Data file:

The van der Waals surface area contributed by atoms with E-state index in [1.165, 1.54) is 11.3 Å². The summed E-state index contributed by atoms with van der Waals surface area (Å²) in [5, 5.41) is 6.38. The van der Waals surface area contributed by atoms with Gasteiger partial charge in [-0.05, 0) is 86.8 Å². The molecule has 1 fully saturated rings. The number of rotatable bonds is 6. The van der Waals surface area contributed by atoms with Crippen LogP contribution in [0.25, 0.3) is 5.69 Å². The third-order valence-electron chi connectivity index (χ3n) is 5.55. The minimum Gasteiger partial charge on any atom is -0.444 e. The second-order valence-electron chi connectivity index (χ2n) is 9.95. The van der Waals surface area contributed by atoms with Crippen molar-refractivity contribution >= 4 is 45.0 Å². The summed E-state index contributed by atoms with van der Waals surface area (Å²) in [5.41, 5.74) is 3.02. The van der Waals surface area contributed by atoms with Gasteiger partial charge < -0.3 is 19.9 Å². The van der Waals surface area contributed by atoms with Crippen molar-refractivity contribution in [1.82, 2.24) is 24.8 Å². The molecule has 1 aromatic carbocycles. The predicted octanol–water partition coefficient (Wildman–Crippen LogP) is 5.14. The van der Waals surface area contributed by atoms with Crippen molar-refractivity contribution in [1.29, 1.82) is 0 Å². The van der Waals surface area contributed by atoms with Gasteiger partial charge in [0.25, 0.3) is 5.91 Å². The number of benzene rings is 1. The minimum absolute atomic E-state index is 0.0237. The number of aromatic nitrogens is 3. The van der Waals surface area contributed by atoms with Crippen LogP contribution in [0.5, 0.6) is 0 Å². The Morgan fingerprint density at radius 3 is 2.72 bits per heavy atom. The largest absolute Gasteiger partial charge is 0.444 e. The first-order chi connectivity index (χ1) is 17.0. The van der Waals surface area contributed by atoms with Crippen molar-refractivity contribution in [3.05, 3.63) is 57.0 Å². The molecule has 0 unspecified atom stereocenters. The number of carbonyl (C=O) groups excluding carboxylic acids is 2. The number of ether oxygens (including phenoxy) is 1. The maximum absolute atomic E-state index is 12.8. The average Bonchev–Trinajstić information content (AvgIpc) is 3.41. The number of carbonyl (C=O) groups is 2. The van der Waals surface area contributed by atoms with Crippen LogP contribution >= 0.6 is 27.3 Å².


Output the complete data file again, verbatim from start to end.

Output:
The van der Waals surface area contributed by atoms with E-state index in [1.165, 1.54) is 11.3 Å². The summed E-state index contributed by atoms with van der Waals surface area (Å²) in [5, 5.41) is 6.38. The van der Waals surface area contributed by atoms with Gasteiger partial charge in [-0.05, 0) is 86.8 Å². The molecule has 1 fully saturated rings. The number of rotatable bonds is 6. The van der Waals surface area contributed by atoms with Crippen LogP contribution in [0.25, 0.3) is 5.69 Å². The third-order valence-electron chi connectivity index (χ3n) is 5.55. The minimum Gasteiger partial charge on any atom is -0.444 e. The second-order valence-electron chi connectivity index (χ2n) is 9.95. The van der Waals surface area contributed by atoms with Crippen molar-refractivity contribution >= 4 is 45.0 Å². The summed E-state index contributed by atoms with van der Waals surface area (Å²) in [5.41, 5.74) is 3.02. The van der Waals surface area contributed by atoms with Gasteiger partial charge < -0.3 is 19.9 Å². The van der Waals surface area contributed by atoms with Crippen molar-refractivity contribution in [1.82, 2.24) is 24.8 Å². The molecule has 1 aromatic carbocycles. The predicted octanol–water partition coefficient (Wildman–Crippen LogP) is 5.14. The van der Waals surface area contributed by atoms with Crippen molar-refractivity contribution in [1.29, 1.82) is 0 Å². The van der Waals surface area contributed by atoms with Gasteiger partial charge in [0.25, 0.3) is 5.91 Å². The number of benzene rings is 1. The minimum absolute atomic E-state index is 0.0237. The number of aromatic nitrogens is 3. The van der Waals surface area contributed by atoms with Crippen LogP contribution in [0.5, 0.6) is 0 Å². The Morgan fingerprint density at radius 3 is 2.72 bits per heavy atom. The largest absolute Gasteiger partial charge is 0.444 e. The first-order chi connectivity index (χ1) is 17.0. The van der Waals surface area contributed by atoms with Crippen molar-refractivity contribution in [3.05, 3.63) is 57.0 Å². The molecule has 0 unspecified atom stereocenters. The number of carbonyl (C=O) groups excluding carboxylic acids is 2. The number of ether oxygens (including phenoxy) is 1. The maximum absolute atomic E-state index is 12.8. The average Bonchev–Trinajstić information content (AvgIpc) is 3.41. The number of carbonyl (C=O) groups is 2. The van der Waals surface area contributed by atoms with Crippen LogP contribution >= 0.6 is 27.3 Å².